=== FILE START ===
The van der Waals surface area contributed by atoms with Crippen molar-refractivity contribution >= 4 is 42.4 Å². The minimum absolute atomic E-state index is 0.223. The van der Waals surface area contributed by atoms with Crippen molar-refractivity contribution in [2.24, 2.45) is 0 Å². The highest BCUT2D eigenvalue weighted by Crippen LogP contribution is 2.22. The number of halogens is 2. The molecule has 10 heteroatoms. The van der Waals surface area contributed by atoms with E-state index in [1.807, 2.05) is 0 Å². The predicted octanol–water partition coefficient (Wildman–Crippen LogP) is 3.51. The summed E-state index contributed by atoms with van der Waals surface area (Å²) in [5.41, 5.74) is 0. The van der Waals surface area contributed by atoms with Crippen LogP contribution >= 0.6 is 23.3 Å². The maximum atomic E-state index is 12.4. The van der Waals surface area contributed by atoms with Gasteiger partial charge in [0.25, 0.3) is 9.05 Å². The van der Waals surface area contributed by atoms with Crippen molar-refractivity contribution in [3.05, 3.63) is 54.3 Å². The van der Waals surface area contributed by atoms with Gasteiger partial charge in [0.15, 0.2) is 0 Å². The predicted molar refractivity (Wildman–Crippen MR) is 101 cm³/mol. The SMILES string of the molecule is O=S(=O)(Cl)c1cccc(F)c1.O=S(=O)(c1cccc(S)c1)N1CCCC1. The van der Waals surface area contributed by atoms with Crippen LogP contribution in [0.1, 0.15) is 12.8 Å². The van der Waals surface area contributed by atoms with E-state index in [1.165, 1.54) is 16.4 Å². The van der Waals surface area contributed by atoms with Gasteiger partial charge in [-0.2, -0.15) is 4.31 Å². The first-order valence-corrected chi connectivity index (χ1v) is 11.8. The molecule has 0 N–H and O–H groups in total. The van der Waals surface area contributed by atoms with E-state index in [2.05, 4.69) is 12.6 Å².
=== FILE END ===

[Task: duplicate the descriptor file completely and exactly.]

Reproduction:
The van der Waals surface area contributed by atoms with Crippen molar-refractivity contribution >= 4 is 42.4 Å². The minimum absolute atomic E-state index is 0.223. The van der Waals surface area contributed by atoms with Crippen molar-refractivity contribution in [2.24, 2.45) is 0 Å². The highest BCUT2D eigenvalue weighted by Crippen LogP contribution is 2.22. The number of halogens is 2. The molecule has 10 heteroatoms. The van der Waals surface area contributed by atoms with E-state index in [1.807, 2.05) is 0 Å². The predicted octanol–water partition coefficient (Wildman–Crippen LogP) is 3.51. The summed E-state index contributed by atoms with van der Waals surface area (Å²) in [5.41, 5.74) is 0. The van der Waals surface area contributed by atoms with Crippen LogP contribution >= 0.6 is 23.3 Å². The maximum atomic E-state index is 12.4. The van der Waals surface area contributed by atoms with Gasteiger partial charge in [0.25, 0.3) is 9.05 Å². The van der Waals surface area contributed by atoms with Crippen molar-refractivity contribution in [3.05, 3.63) is 54.3 Å². The van der Waals surface area contributed by atoms with Gasteiger partial charge in [0.15, 0.2) is 0 Å². The predicted molar refractivity (Wildman–Crippen MR) is 101 cm³/mol. The SMILES string of the molecule is O=S(=O)(Cl)c1cccc(F)c1.O=S(=O)(c1cccc(S)c1)N1CCCC1. The van der Waals surface area contributed by atoms with Crippen LogP contribution in [0.1, 0.15) is 12.8 Å². The van der Waals surface area contributed by atoms with E-state index in [1.165, 1.54) is 16.4 Å². The van der Waals surface area contributed by atoms with Gasteiger partial charge in [-0.2, -0.15) is 4.31 Å². The first-order valence-corrected chi connectivity index (χ1v) is 11.8. The molecule has 0 N–H and O–H groups in total. The van der Waals surface area contributed by atoms with E-state index in [2.05, 4.69) is 12.6 Å².